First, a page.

Archived Story

Congress should reconsider cuts

Published 11:00pm Friday, November 29, 2013

Congress is currently debating how much to cut Supplemental Nutrition Assistance Program (SNAP), colloquially known as food stamps, benefits.

Both Democrats and Republicans have agreed to make cuts to the program, but the two sides differ on how deep these cuts should be.

In 2008 approximately 28 million people received SNAP benefits. By 2012, the number of people receiving SNAP benefits had grown by 20 million to 48 million people receiving benefits, which represents around 15 percent of the US population.

To help offset this increase in participation, 2009’s Recovery Act temporarily increased the funding available to the SNAP program by funding the program through stimulus money.

On November 1 of this year, the additional funding granted to the SNAP program was not renewed. The Center on Budget and Policy Priorities estimates the result of this cut will amount to $5 billion for 2014.

Currently, a family receiving SNAP benefits receives assistance in the form of about $1.40 per person per meal. For a family of four, this amounts to a maximum of $668 per month.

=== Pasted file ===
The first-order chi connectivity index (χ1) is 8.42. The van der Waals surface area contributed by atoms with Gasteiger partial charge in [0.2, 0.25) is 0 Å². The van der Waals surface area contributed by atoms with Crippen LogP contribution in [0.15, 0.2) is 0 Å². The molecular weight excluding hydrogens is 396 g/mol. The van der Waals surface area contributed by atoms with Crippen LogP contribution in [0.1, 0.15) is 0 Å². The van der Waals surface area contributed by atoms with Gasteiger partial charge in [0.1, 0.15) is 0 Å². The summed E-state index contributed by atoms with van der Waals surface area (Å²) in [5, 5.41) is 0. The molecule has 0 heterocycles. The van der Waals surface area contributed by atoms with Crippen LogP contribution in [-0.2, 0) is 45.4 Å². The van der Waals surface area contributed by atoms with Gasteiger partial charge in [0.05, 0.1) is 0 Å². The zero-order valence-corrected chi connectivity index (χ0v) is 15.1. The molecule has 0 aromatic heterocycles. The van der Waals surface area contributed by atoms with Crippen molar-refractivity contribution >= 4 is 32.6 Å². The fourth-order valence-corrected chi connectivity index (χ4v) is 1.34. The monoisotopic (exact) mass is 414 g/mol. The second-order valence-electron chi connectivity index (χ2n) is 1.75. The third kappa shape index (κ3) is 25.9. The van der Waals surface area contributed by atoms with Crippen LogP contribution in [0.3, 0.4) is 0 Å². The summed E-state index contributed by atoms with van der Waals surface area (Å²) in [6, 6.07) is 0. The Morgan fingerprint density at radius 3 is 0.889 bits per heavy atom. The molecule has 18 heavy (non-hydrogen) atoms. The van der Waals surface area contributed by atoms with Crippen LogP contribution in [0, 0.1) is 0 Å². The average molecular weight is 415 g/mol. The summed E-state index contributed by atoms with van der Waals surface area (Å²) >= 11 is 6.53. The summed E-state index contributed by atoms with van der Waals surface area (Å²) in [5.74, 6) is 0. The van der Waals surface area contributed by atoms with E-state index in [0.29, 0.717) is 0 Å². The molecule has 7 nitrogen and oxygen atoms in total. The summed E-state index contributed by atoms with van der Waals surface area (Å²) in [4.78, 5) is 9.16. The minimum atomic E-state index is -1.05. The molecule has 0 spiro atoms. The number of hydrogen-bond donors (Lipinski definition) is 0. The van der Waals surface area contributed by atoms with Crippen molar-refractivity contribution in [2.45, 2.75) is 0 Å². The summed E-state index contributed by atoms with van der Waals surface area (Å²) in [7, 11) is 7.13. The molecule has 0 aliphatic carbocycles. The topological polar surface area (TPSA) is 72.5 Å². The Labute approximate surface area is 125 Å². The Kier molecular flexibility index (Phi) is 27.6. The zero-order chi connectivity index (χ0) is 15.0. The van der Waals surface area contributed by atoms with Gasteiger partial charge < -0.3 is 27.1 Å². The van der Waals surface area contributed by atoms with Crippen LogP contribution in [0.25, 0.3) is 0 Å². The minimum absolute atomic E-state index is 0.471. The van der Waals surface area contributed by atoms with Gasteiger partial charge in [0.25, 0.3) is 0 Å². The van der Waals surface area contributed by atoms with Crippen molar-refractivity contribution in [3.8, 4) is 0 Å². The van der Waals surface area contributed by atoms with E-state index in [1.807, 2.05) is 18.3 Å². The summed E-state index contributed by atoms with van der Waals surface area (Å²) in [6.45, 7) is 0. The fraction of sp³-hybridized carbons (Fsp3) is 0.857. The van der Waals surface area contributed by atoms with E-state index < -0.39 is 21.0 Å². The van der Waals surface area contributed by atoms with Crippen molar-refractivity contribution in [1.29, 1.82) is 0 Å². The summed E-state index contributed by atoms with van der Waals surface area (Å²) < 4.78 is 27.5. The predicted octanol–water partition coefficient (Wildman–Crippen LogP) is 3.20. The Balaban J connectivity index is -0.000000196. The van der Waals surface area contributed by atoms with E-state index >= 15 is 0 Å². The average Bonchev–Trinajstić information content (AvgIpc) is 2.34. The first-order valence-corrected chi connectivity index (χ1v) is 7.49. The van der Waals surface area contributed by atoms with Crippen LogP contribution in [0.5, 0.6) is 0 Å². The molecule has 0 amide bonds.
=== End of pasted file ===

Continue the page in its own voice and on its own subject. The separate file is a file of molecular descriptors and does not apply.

The SNAP program costs taxpayers about $80 billion a year. The House of Representatives has voted to cut SNAP benefits by $40 billion over the next decade. The Senate has voted to cut SNAP benefits by $4 billion over the next decade.

In the same bill, both the House and the Senate voted to increase the amount of money spent on subsidizing crop insurance for farmers. The House voted to increase subsidies on crop insurance by almost nine percent. The Senate voted to increase subsidies by five percent.

While supporting America’s farmers is important, crop subsidies have been shown to be an ineffective tool for keeping crop prices down.

With the holiday season coming up, a time traditionally associated with giving, it seems ironic for the government to cut funding to programs that help Americans put food on their tables.

Hopefully, Congress will come to an agreement that is closer to the Senate version of the funding cuts.

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